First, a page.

Officials were put onto high alert when products, like dried beans, palm oil and nuts were also discovered to contain high levels of chemical contaminants used in fumigation aluminium phosphide, dichlorvos, dimethoate, trichlorfon and cyhalothrin.
Glass fragments, rodent excrements and dead insects were also found.
A recent report issued by the European Commission Rapid Alert System has shown that many products coming out of the African land-locked country have been found to be unfit for human consumption.
Over the past two years, 67 processed and semi-processed food products of Nigerian origin have been rejected by EU member states, including the Netherlands, Germany, Irelands, Denmark, Poland, Greece and Italy, according to the UK’s Food Standard Authority early warning system (EWS).
Forty-two Nigerian food imports were refused entry into the continent in 2015 and another 24 last year.
Many of the products were illegally imported, and don’t feature the correct labels, packaging, health certificate sand other entry documents, state the Commission.
The foodstuffs include brown and white beans, palm oil, shelled groundnuts, peanut chips, sesame seeds and melon seeds, among other products.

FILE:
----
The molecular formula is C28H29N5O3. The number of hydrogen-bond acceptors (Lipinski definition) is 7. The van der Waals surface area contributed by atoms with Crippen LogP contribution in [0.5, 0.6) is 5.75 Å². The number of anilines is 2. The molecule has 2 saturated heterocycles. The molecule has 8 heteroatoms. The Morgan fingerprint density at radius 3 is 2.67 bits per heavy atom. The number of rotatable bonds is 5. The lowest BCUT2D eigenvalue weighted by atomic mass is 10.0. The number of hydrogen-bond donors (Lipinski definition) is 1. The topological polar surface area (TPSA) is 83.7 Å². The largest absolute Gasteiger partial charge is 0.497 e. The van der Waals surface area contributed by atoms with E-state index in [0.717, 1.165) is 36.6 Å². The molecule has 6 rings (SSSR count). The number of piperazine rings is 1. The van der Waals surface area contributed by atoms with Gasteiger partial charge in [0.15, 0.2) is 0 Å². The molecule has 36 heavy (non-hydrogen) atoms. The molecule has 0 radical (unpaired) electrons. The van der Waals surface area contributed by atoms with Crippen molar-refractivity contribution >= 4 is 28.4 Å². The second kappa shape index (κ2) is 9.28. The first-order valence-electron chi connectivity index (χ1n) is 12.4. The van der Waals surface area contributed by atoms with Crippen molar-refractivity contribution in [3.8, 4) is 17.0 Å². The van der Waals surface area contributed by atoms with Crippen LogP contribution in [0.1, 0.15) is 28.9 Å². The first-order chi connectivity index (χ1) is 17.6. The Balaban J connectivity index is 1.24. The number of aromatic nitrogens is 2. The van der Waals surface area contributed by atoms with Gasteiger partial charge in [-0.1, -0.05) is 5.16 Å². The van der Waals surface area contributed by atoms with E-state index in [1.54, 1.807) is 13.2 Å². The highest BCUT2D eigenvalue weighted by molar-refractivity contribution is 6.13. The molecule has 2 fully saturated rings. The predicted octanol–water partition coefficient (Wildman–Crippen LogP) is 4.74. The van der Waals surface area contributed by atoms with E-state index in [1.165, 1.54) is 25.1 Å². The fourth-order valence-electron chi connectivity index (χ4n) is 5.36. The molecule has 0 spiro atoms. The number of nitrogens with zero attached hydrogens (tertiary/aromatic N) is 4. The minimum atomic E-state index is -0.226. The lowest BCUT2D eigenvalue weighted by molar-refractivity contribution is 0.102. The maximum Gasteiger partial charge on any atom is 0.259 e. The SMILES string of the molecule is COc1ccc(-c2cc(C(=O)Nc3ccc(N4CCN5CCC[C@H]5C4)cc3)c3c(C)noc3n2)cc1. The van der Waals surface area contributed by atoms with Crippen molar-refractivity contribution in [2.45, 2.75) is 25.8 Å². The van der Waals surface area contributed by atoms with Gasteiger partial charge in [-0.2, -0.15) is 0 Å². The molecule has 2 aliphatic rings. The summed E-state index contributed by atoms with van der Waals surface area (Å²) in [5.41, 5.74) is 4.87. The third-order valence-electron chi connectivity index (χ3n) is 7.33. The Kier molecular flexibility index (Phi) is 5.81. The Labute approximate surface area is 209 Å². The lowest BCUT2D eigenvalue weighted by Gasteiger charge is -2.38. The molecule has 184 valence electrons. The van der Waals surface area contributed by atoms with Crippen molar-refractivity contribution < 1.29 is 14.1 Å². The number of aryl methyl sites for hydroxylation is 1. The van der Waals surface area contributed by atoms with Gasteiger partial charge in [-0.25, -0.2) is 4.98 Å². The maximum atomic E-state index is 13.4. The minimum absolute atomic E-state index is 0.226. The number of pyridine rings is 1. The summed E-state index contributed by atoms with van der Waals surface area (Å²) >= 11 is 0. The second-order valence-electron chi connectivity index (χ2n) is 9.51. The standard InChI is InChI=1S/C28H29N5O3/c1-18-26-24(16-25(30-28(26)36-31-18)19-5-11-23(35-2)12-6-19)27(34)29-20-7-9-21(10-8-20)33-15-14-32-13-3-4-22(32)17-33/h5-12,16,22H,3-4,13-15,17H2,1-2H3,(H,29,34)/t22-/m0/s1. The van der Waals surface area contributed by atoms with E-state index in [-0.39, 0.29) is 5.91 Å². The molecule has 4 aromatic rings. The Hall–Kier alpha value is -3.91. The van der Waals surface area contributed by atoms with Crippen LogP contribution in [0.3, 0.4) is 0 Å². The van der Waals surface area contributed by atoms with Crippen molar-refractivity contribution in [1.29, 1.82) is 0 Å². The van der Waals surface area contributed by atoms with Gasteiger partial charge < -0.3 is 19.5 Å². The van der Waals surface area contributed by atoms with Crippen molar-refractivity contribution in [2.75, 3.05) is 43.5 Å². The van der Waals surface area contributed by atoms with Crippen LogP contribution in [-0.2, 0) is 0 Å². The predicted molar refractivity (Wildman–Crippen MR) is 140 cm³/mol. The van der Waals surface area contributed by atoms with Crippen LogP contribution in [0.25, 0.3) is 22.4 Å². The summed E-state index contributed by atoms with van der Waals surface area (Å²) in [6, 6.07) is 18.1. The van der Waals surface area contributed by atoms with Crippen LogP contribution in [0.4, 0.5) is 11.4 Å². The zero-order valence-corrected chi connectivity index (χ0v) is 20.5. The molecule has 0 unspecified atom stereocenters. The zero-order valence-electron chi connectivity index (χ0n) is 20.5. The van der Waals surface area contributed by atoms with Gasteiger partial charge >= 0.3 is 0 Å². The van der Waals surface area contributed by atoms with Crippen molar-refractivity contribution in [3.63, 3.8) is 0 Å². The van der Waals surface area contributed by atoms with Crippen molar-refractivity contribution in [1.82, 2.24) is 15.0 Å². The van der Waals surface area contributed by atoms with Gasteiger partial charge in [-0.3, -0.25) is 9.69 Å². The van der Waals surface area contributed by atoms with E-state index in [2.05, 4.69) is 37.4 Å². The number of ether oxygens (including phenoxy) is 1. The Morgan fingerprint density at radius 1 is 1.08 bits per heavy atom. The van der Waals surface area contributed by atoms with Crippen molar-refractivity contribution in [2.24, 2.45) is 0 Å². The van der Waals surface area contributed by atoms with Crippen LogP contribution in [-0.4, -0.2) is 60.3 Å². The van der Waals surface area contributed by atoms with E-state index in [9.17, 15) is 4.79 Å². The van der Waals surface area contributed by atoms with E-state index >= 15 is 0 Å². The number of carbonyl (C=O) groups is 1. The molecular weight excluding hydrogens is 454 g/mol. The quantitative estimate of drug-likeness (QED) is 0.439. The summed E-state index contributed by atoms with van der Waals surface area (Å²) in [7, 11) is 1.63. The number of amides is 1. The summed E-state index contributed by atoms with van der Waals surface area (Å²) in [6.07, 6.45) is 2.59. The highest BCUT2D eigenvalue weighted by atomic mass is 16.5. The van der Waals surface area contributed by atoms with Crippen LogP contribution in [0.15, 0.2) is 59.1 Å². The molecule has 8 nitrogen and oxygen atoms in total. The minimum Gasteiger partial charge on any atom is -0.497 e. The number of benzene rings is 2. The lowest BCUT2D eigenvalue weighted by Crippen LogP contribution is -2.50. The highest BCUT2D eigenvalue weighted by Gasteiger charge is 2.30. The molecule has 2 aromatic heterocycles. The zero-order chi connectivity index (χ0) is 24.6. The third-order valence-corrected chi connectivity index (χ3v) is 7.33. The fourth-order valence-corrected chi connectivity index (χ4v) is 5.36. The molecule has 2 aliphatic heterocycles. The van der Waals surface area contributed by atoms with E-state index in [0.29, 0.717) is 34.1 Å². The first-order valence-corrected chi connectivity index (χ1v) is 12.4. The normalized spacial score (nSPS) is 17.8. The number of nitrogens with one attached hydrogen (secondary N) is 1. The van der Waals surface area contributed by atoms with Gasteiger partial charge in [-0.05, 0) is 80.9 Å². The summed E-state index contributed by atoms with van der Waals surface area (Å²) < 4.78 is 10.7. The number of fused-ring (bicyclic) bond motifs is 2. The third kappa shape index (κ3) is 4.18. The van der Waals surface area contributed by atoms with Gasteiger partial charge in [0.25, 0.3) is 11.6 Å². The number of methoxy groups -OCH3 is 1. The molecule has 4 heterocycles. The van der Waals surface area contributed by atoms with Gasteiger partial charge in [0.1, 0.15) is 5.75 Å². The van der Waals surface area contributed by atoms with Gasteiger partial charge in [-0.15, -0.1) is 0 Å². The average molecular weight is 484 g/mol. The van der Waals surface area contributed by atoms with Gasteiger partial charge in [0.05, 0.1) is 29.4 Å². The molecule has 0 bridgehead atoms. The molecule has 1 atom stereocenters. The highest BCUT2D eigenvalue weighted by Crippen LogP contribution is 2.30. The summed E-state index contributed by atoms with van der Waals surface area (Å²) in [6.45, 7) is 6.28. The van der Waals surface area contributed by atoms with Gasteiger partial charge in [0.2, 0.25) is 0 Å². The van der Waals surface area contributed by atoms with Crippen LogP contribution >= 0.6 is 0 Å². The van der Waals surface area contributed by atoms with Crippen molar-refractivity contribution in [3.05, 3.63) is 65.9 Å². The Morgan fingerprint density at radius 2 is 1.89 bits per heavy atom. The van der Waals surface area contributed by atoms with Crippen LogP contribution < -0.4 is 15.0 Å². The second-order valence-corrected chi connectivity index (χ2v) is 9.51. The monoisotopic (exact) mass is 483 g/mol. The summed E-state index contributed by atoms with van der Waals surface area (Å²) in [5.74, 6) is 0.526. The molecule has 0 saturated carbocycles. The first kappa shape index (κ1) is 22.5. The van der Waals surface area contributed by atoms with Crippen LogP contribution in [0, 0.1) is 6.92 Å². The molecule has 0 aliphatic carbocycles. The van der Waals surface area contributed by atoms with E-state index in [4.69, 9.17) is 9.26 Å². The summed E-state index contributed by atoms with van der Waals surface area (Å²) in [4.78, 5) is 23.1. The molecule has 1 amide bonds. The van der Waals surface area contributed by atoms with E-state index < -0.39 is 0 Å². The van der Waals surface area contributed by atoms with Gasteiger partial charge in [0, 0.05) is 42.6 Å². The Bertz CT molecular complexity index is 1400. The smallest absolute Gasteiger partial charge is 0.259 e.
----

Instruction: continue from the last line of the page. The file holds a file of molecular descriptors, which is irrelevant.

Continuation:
Many of the products had not yet reached market before the toxins were discovered. Those that had made it onto shelves were immediately recalled.
Due to the repeated alerts, the National Agency for Food and Drug Administration and Control has been mandated to certify all packaged, semi-processed and processed food commodities for export, and especially those coming from the African continent.
Lack of know-how
According to the CEO of the Nigerian Export Promotion Council, Segun Awolowo, the country’s lack of technical knowhow has been responsible for the rejection of Nigerian products at international borders.
As such, NEPC has organised a series of capacity-building workshops to train its local producers in the quality standards and requirements of the global market.
The Nigeria Agricultural Quarantine Service has also intensified its efforts at quarantining agricultural produce for local consumption and export.
Internally, the country has launched a Made in Nigeria campaign, aimed to encourage consumers to buy products from domestic companies. The country experienced a recession in 2016, which, according to Euromonitor International, has adversely effected its price-sensitive population.
With a depreciation of the local currently and a scarcity of US dollars, the Nigerian government is hoping that less expensive local products – such as the popular dried fruit snacks produced by Nature’s County Health products – will boost the country’s waning GDP.